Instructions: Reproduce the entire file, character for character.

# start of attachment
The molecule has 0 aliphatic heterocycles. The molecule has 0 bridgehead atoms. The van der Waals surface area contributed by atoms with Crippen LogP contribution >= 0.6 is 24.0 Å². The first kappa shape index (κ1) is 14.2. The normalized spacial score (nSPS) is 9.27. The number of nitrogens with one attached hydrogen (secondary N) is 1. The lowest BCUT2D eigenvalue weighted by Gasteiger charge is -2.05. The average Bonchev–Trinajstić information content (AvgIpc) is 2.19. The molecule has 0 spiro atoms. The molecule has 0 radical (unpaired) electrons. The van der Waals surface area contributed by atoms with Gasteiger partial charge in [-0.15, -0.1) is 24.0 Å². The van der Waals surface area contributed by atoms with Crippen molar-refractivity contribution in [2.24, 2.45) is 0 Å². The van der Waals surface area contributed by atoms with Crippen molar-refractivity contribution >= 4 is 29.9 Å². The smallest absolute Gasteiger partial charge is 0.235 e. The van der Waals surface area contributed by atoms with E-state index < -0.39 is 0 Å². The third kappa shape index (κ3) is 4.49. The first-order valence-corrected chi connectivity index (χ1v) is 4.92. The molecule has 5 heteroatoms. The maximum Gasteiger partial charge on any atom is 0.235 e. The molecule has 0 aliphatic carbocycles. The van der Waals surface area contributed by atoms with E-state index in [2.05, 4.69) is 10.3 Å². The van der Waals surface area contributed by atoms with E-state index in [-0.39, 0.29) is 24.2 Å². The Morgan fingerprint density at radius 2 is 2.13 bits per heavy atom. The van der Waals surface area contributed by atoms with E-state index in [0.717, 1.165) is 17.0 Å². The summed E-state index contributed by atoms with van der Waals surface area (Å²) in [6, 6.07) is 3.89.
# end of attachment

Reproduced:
The molecule has 0 aliphatic heterocycles. The molecule has 0 bridgehead atoms. The van der Waals surface area contributed by atoms with Crippen LogP contribution >= 0.6 is 24.0 Å². The first kappa shape index (κ1) is 14.2. The normalized spacial score (nSPS) is 9.27. The number of nitrogens with one attached hydrogen (secondary N) is 1. The lowest BCUT2D eigenvalue weighted by Gasteiger charge is -2.05. The average Bonchev–Trinajstić information content (AvgIpc) is 2.19. The molecule has 0 spiro atoms. The molecule has 0 radical (unpaired) electrons. The van der Waals surface area contributed by atoms with Gasteiger partial charge in [-0.15, -0.1) is 24.0 Å². The van der Waals surface area contributed by atoms with Crippen molar-refractivity contribution in [2.24, 2.45) is 0 Å². The van der Waals surface area contributed by atoms with Crippen molar-refractivity contribution >= 4 is 29.9 Å². The smallest absolute Gasteiger partial charge is 0.235 e. The van der Waals surface area contributed by atoms with E-state index < -0.39 is 0 Å². The third kappa shape index (κ3) is 4.49. The first-order valence-corrected chi connectivity index (χ1v) is 4.92. The molecule has 5 heteroatoms. The maximum Gasteiger partial charge on any atom is 0.235 e. The molecule has 0 aliphatic carbocycles. The van der Waals surface area contributed by atoms with E-state index in [2.05, 4.69) is 10.3 Å². The van der Waals surface area contributed by atoms with E-state index in [-0.39, 0.29) is 24.2 Å². The Morgan fingerprint density at radius 2 is 2.13 bits per heavy atom. The van der Waals surface area contributed by atoms with E-state index in [0.717, 1.165) is 17.0 Å². The summed E-state index contributed by atoms with van der Waals surface area (Å²) in [6, 6.07) is 3.89.